We conjure up a deep look at the history of Satanism through horror films, just in time for the release of ‘The Witch’
“During the 1980s over 70% of American adults believed in the existence of abusive Satanic Cults…Another 30% rationalized the lack of evidence due to government cover ups…The following is based on true unexplained events…” – ‘House of the Devil’ opening title card
If you’re looking for him, you can find Satan anywhere.
He’s a completely universal topic and one of the history’s oldest antagonists. There is always going to be evil. That’s why this area continues to be mined for creative horror gold and will probably never stop. Concepts like morality and the ultimate battle of good versus evil will never go out of style. We’re about to have two shows on television dealing with some iteration of the Devil (Damien and Lucifer), and peripheral horror genres like witches and exorcism so usually go hand-in-hand with that of Satanism, too. Suddenly all of these different streams have been leading to us currently experiencing an oversaturation in Satan. We can’t get enough of it. With the imminent release of The Witch, a film heavily steeped in Satanism that is stirring up a lot of excitement, it makes sense to explore the relationship that horror films have seen with Satanic cults and the related territory through the years.
The trajectory that Satanism would take in horror films is that initially they were rather historically based examples of horror, where the mere concept of cults alone was enough to excite the audience. It makes sense for cinema needing to establish a palate when it comes to this area before doing anything too complicated with it. Haxan: Witchcraft Through the Ages is often recognized as one of the first films about witches, but the same can be said for the doors it opens towards Satanism as well. It’s still surprising that this film came out in 1922 considering some of the visuals that it manages to pull off. After focusing on history alone, the films would then shift into a pulpier, more exploitation style, as well as featuring the socialite, community-minded renditions of Satanists that would fill the ‘60s and ‘70s.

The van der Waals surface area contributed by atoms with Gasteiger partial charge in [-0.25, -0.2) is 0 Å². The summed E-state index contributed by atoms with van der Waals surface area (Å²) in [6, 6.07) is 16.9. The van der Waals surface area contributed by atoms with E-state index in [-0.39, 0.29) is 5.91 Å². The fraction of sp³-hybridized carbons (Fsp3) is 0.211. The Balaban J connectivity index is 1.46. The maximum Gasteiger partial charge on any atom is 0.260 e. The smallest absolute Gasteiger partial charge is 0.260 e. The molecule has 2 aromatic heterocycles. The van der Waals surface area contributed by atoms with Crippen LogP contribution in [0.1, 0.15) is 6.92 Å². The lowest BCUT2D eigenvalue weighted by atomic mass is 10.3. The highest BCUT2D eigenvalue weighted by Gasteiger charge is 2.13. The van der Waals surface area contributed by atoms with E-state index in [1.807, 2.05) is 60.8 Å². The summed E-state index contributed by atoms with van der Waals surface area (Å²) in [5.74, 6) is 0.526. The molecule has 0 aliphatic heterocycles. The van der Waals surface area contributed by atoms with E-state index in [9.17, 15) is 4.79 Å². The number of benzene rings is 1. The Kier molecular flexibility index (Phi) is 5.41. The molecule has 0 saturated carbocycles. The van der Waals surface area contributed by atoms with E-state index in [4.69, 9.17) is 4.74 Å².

Here cinema is often depicting Satanists as WASPy, rich, upper-class socialites that are the ones pulling the strings behind everything. They almost approach their “ascension” as just another trend and the latest way of gaining power. It’s this sort of mentality that is so haunting in works like Rosemary’s Baby (and later again in Polanski’s The Ninth Gate, in the ‘90s), All the Colors of the Dark, or The Seventh Victim (which manages to carry this theme, despite seeing release in 1943). So often these Satanists have the power of a community behind them, as they face off against some sort of vulnerable outsider. It’s a formula designed for alienation, with other films from the time like City of the Dead (aka Horror Hotel) or The Devil Rides Out (with Richard Matheson adding his trademark Twilight Zone twist to the idea) hitting this feeling quite effectively.